Association for Behavior Analysis International

The Association for Behavior Analysis International® (ABAI) is a nonprofit membership organization with the mission to contribute to the well-being of society by developing, enhancing, and supporting the growth and vitality of the science of behavior analysis through research, education, and practice.


43rd Annual Convention; Denver, CO; 2017

Event Details

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Symposium #159
Advances in the Assessment and Treatment of Problem Behavior Maintained by Automatic Reinforcement
Sunday, May 28, 2017
8:00 AM–8:50 AM
Convention Center Mile High Ballroom 4C/D
Area: AUT/DDA; Domain: Applied Research
Chair: Marc J. Lanovaz (Université de Montréal)
CE Instructor: Marc J. Lanovaz, Ph.D.

Most children with autism spectrum disorders engage in problem behaviors (e.g., stereotypy) that are maintained by automatic (nonsocial) reinforcement. Given that researchers and practitioners typically have no control over the consequences maintaining these behaviors, assessment and treatment are often a challenge in applied settings. To address this issue, the symposium aims to present recent advances in both the assessment and treatment of problem behavior maintained by automatic reinforcement in children with autism spectrum disorders. The first presentation will discuss the use of a modified trial-based functional analysis to identify the function of automatically-reinforced behavior following ambiguous results. The second presentation will examine the effects of using a technology-based intervention on engagement in stereotypy and other challenging behavior in a girl with autism. Finally, the third presentation will present the results of a study on validating the algorithms of an app designed to support parents in the reduction of stereotypy in children with autism spectrum disorders. Altogether, the presentations will provide an overview of recent research on the assessment and treatment of automatically-reinforced behavior in this population.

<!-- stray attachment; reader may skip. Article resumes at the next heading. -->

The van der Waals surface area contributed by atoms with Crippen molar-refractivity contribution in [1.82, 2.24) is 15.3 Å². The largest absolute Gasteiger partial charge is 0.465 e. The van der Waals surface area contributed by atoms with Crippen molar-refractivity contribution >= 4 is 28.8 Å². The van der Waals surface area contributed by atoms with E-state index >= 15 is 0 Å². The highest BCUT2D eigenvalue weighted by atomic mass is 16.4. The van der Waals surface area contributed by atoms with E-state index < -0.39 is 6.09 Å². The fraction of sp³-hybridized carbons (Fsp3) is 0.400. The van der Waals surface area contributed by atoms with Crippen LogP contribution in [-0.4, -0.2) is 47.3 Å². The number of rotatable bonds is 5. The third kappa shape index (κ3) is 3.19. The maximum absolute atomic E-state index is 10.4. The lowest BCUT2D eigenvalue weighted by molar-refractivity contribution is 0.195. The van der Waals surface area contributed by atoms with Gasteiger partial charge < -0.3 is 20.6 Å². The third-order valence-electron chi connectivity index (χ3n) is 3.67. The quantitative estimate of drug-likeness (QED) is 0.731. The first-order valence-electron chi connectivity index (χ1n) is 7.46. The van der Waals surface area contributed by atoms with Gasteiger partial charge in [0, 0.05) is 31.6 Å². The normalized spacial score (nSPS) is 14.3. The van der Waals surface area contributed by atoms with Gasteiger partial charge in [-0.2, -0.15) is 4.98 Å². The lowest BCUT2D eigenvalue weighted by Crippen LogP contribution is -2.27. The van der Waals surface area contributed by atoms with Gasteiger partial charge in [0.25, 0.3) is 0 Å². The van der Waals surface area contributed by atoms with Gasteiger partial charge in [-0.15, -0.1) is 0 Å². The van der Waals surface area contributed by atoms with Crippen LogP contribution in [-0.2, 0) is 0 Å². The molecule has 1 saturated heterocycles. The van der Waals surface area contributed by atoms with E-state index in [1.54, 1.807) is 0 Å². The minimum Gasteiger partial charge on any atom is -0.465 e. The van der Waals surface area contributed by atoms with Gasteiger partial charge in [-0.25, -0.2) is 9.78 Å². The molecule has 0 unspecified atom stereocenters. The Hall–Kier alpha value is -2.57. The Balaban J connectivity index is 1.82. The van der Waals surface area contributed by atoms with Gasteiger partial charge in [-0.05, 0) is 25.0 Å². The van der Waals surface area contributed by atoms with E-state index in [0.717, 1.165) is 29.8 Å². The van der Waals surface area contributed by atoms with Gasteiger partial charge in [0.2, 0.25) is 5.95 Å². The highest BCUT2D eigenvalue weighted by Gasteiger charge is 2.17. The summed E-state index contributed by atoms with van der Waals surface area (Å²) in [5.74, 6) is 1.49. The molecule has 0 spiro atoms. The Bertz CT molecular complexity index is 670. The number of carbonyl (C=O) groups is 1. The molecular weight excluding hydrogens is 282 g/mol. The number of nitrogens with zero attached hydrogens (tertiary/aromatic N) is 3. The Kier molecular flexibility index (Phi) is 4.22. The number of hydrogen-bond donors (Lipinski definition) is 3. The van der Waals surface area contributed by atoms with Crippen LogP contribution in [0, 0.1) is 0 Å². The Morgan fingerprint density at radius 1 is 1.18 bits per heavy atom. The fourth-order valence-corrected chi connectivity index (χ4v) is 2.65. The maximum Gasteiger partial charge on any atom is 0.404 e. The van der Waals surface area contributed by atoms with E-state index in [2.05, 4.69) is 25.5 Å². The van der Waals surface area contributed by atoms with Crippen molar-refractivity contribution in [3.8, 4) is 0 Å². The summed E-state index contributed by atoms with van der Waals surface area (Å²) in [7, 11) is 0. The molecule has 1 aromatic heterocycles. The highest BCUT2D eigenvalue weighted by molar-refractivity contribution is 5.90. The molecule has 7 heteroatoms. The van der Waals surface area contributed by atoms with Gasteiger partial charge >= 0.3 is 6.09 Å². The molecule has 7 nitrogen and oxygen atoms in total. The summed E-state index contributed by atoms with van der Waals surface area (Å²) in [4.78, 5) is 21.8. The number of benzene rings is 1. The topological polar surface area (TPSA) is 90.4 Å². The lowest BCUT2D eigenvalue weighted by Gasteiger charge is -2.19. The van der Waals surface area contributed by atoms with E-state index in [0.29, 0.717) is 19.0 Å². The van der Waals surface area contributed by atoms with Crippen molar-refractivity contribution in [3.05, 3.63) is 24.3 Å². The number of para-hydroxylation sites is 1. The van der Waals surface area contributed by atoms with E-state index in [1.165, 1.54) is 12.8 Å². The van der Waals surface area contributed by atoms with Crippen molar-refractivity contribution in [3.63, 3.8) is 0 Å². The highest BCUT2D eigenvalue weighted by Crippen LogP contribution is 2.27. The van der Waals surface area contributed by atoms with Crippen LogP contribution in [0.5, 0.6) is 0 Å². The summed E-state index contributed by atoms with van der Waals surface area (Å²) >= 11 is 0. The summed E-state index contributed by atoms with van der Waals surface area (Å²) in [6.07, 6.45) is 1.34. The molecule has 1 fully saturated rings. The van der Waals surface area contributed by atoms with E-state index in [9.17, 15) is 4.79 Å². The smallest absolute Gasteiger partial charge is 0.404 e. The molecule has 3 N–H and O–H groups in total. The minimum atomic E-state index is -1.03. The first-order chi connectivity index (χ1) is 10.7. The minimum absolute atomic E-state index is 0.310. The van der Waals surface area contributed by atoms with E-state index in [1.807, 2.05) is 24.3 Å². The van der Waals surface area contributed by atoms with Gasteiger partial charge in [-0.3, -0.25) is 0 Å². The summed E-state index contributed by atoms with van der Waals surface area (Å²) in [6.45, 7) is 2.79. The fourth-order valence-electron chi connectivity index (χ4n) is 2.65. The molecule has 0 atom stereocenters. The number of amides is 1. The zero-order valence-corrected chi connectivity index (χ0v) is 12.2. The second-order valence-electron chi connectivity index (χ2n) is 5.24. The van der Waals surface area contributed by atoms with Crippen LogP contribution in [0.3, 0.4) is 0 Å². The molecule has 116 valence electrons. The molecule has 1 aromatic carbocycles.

Instruction Level: Intermediate
Keyword(s): Automatic Reinforcement, Functional Analysis, Stereotypy, Technology
Advances in Trial-Based Functional Analysis of Automatically Maintained Challenging Behavior
MANDY J. RISPOLI (Purdue University), Katie Wolfe (University of South Carolina), Matthew T. Brodhead (Michigan State University), Emily Gregori (Purdue University)
Abstract: Trial-based functional analysis (TBFA) allows for the experimental assessment of variables which may influence challenging behavior within ongoing activities and routines in the learner’s natural environment. The purpose of this study was to extend the work on TBFA to assess vocal scripting behaviors in three boys with autism spectrum disorder. Following initial ambiguous TBFA results, the TBFA procedures were modified to capture relevant motivating operations. These modified TBFAs led to the identification of an automatic function for all three participants’ vocal scripting. The validity of the TBFA results was examined for each participant using an ABAB design in which A was baseline and B was noncontingent attention. Under the noncontingent attention conditions, vocal scripting dropped to near zero levels. These results speak to the utility of modifying the TBFA to identify the function and relevant abolishing operations for stereotyped behavior. Implications for future research and practice will be discussed.